Details of DPV and References
DPV NO: 24 October 1970
Species: Cauliflower mosaic virus | Acronym: CaMV
There is a more recent description of this virus: DPV 243
Cauliflower mosaic virus
R. J. Shepherd Department of Plant Pathology, University of California, Davis, California, USA
- Main Diseases
- Geographical Distribution
- Host Range and Symptomatology
- Transmission by Vectors
- Transmission through Seed
- Transmission by Grafting
- Transmission by Dodder
- Nucleic Acid Hybridization
- Stability in Sap
- Properties of Particles
- Particle Structure
- Particle Composition
- Properties of Infective Nucleic Acid
- Molecular Structure
- Genome Properties
- Relations with Cells and Tissues
- Ecology and Control
- Brassica virus 3 (Rev. appl. Mycol. 36: 303)
- Broccoli mosaic virus (Rev. appl. Mycol. 22: 122)
- Cabbage mosaic virus (Rev. appl. Mycol. 19: 65)
- Cabbage virus B (Rev. appl. Mycol. 24: 438)
- Broccoli mosaic virus (Rev. appl. Mycol. 22: 122)
A DNA-containing virus with isometric particles about 50 nm in diameter. It is transmitted by several aphid species in a non-persistent or semi-persistent manner and is readily transmissible by mechanical means. It is found only in cruciferous plants in which it is widely distributed in temperate regions.
Induces mosaic and mottle diseases in a wide range of cruciferous crop and ornamental species, particularly the various cultivars of Brassica campestris and B. oleracea. Often found in mixed infection with turnip mosaic virus.
World wide, especially in temperate regions.
Host Range and Symptomatology
With the exception of Nicotiana clevelandii (Hills & Campbell, 1968) only members of the Cruciferae have been reported as hosts. The virus is readily transmissible mechanically using an abrasive.
- Brassica oleraceavar. botrytis (cauliflower): Inoculated leaves usually symptomless; systemically infected leaves show initial vein-clearing, gradually replaced by green vein-banding (Fig. 1). Some varieties show only faint persistent vein-clearing, which may become masked in chronically infected plants, particularly at high temperatures.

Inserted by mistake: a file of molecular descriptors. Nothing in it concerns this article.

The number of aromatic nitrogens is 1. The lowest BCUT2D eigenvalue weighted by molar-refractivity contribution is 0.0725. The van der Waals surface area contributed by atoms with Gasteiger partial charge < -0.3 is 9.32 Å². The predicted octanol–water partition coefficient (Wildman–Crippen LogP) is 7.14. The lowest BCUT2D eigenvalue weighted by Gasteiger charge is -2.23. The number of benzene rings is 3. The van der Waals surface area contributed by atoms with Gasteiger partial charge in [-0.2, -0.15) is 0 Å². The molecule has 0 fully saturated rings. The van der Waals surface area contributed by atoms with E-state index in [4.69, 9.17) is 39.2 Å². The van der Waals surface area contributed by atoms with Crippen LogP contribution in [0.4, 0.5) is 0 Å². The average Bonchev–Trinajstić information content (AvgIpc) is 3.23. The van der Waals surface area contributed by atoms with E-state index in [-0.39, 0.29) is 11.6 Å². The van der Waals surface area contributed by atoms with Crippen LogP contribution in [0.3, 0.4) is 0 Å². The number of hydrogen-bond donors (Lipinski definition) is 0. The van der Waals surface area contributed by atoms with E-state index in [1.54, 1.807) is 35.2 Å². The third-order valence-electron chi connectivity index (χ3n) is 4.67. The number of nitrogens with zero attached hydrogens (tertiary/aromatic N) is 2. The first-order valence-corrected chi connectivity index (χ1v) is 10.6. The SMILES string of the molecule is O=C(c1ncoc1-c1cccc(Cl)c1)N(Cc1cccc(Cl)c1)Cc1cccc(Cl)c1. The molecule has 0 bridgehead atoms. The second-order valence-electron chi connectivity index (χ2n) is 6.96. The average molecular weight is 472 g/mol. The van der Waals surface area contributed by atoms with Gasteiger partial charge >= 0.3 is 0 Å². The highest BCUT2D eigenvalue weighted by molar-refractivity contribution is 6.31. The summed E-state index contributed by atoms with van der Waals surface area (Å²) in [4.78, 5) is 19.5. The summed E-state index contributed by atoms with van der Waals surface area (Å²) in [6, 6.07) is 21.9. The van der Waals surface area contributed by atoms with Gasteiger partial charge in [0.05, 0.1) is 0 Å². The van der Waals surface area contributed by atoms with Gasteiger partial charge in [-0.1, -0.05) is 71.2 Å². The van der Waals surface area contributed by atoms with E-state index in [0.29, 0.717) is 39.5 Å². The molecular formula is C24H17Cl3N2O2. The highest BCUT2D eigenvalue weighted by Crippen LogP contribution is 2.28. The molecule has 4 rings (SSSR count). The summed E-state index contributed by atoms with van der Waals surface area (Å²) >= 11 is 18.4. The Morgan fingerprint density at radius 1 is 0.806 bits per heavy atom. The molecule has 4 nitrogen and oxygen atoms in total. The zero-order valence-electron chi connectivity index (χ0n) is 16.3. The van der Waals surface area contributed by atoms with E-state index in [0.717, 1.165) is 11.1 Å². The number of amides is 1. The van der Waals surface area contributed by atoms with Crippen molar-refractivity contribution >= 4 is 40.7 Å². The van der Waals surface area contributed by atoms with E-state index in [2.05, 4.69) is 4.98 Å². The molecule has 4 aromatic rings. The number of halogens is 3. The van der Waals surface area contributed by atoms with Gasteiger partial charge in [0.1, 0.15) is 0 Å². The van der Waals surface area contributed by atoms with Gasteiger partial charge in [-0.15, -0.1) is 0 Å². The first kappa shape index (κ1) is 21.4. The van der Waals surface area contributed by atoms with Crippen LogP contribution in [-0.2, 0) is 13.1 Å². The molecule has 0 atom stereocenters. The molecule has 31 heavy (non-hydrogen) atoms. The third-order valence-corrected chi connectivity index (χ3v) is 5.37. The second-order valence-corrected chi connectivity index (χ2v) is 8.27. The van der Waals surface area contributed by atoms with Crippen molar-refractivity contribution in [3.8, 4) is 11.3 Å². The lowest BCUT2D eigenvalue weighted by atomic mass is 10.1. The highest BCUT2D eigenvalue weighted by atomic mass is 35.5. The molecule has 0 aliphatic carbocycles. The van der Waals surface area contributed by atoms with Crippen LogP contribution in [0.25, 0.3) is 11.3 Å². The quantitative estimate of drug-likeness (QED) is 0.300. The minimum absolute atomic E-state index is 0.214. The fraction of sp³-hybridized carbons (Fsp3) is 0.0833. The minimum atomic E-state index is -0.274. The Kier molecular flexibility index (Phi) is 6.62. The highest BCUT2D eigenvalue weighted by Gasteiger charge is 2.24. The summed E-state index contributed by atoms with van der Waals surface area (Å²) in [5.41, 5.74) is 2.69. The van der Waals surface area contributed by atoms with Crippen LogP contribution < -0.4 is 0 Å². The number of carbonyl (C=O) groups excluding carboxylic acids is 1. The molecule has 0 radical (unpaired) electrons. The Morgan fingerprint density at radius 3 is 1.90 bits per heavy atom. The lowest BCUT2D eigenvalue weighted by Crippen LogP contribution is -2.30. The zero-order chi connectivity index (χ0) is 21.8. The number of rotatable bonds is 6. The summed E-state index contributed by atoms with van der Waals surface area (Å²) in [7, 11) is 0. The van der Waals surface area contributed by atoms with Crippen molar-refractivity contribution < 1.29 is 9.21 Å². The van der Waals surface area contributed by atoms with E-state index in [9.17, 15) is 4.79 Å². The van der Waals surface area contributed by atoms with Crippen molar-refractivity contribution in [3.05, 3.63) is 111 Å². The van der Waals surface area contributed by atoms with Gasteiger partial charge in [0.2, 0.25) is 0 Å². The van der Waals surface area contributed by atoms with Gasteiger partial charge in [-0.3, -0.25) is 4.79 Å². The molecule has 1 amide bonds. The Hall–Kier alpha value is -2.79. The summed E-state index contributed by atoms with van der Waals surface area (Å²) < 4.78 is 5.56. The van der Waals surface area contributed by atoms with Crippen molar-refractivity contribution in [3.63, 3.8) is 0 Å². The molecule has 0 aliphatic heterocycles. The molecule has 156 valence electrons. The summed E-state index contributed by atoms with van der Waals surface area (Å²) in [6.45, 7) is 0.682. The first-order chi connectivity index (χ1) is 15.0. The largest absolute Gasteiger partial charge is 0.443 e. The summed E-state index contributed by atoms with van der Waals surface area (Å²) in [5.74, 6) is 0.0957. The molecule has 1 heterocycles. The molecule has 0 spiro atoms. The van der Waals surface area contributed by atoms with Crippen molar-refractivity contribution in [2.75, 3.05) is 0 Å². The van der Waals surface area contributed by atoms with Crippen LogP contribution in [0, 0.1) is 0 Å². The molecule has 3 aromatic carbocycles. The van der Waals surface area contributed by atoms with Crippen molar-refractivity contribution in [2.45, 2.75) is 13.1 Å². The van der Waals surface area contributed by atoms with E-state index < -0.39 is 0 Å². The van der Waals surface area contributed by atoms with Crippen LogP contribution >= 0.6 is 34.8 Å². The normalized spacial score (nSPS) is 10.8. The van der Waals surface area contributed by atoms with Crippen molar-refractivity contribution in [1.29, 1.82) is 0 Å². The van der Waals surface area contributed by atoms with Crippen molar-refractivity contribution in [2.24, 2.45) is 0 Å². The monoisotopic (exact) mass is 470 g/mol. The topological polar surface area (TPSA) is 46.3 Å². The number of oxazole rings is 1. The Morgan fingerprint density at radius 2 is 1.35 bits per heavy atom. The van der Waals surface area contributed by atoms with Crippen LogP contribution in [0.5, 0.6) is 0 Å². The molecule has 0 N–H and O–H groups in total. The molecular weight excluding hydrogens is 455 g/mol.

- B. campestris (Tendergreen mustard; also known as B. perviridis).
Some inoculated leaves develop chlorotic local lesions
are vein-clearing, followed by chlorotic mottle
- Matthiola incana var. annua (annual stock). Systemic chlorotic mottle.
Propagation and assay species
- Tendergreen mustard (B. campestris).
Minor variants can be distinguished by their virulence in cauliflower or turnip (Broadbent & Tinsley, 1953). Most isolates consist of a mixture of strains, of which some become systemic in Tendergreen mustard without inducing local lesions, and others induce local chlorotic lesions but do not become systemic.
Transmission by Vectors
At least 27 aphid spp. have been reported to transmit the virus (Kennedy, Day & Eastop, 1962) in a non-persistent or semi-persistent manner. All instars transmit and there is no latent period. Aphids can acquire the virus in 1-2 min and immediately thereafter can inoculate plants in less than 1 min. The virus is retained by Myzus persicae for more than 3 h, i.e., considerably longer than the typical non-persistent type viruses. Retention is unaffected by post-acquisition feeding activity (Hamlyn, 1955).
Transmission through Seed
The virus is moderately immunogenic in rabbits. Purified virus gives a single band of precipitate in gel-diffusion tests in 1% agar but the virus is usually present in infected plants in insufficient amounts, or is liberated from inclusion bodies too slowly, to give reactions in agar gel-diffusion tests or tube precipitin tests with clarified leaf extracts (Pirone, Pound & Shepherd, 1961). In the presence of sufficient salt (0.2 M acetate) the virus adsorbs to polystyrene latex particles and these provide an extremely sensitive indicator system for serology.
The virus is serologically closely related to dahlia mosaic virus (Brunt, 1966).
Stability in Sap
In cauliflower sap, the thermal inactivation point is 75-80°C (10 min), dilution end-point c. 10-3, and longevity at 20°C 5-7 days.